“Okay, Dad.” Ryan responds without making eye contact with me.

“Listen for my voice, okay?  Just focus on my voice.”

“Okay.” Ryan whispers and steps away from me to get a drink of water.

Ryan toes the starting line with several kids around him waiting to start.  He takes a deep breath and closes his eyes as he waits for the starting command.

“Go!” His coach orders and Ryan leaps off the starting line and begins his one mile journey towards the rest of his running career.  This is his moment to discover what kind of runner he will be.  There are pivotal moments in every person’s life and I sense this is one for my son.

He goes out too fast and I urge him to slow down and find his pace.  The next few laps are a little slow.  He’s unsure and out of his comfort zone, but he stays in line with a pack of older kids, and then settles into a nice pace for the next few laps.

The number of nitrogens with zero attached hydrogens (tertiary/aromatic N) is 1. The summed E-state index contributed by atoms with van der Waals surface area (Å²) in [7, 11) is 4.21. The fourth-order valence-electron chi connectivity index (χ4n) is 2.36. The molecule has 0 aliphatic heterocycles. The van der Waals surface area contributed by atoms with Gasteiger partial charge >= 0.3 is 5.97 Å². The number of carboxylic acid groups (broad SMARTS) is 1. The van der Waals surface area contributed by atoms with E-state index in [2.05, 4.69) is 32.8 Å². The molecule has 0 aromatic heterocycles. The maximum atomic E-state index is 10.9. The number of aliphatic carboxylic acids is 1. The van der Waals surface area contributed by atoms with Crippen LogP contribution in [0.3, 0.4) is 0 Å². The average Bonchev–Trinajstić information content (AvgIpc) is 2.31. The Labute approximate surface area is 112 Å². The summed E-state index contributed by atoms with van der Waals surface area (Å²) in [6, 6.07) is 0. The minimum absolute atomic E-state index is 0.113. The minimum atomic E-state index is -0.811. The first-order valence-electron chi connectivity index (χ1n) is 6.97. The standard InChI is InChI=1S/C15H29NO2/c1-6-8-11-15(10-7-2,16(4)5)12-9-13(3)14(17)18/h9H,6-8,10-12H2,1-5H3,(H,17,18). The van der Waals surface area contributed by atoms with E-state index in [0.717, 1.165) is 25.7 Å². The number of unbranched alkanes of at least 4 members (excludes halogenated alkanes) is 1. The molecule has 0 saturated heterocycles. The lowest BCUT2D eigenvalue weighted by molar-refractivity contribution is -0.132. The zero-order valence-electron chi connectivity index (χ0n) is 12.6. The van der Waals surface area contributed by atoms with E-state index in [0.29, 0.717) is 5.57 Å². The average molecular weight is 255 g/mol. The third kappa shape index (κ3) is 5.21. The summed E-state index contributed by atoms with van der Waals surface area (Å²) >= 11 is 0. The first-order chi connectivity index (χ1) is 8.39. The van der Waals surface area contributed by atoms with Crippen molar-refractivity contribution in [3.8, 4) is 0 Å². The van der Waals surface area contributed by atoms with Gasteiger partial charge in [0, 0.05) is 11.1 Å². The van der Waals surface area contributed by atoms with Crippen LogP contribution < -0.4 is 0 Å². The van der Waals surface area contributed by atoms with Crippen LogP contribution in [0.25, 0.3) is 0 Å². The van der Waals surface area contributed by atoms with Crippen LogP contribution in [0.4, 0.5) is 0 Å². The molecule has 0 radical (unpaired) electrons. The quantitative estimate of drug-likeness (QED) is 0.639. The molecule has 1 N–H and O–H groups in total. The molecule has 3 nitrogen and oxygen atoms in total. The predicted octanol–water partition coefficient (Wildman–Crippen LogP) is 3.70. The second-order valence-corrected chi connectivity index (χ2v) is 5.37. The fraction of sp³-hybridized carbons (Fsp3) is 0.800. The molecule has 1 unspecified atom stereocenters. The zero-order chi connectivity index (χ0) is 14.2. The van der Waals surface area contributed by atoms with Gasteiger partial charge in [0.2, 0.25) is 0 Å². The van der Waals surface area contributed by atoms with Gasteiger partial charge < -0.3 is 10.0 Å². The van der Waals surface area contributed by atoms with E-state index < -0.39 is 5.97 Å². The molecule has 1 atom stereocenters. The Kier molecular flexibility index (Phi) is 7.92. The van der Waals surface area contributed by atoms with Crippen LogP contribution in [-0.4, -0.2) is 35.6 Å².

“Two laps!” I yell out “Pick up the pace, you’re a little slow!”

I can see the pain in his eyes, he’s struggling and the bigger kids pull away from him.  I watch with concern as he runs into the back straightaway on the other side of the indoor track.  His stride lengthens and his fists pump harder.  I can see the strain in his face as he rounds the corner and enters his last lap.

“One lap, you can do this, Ryan, go for it!” I bark at him as he runs by me.

His little legs don’t slow, they speed up.  His head leans to one side as he struggles for air.  I run towards the final straight away so I can encourage him in the final 40 meters.  The pain is apparent in his eyes now.  His eyes are wide and bloodshot, his teeth clenched.

“Everything you got!” I yell at him.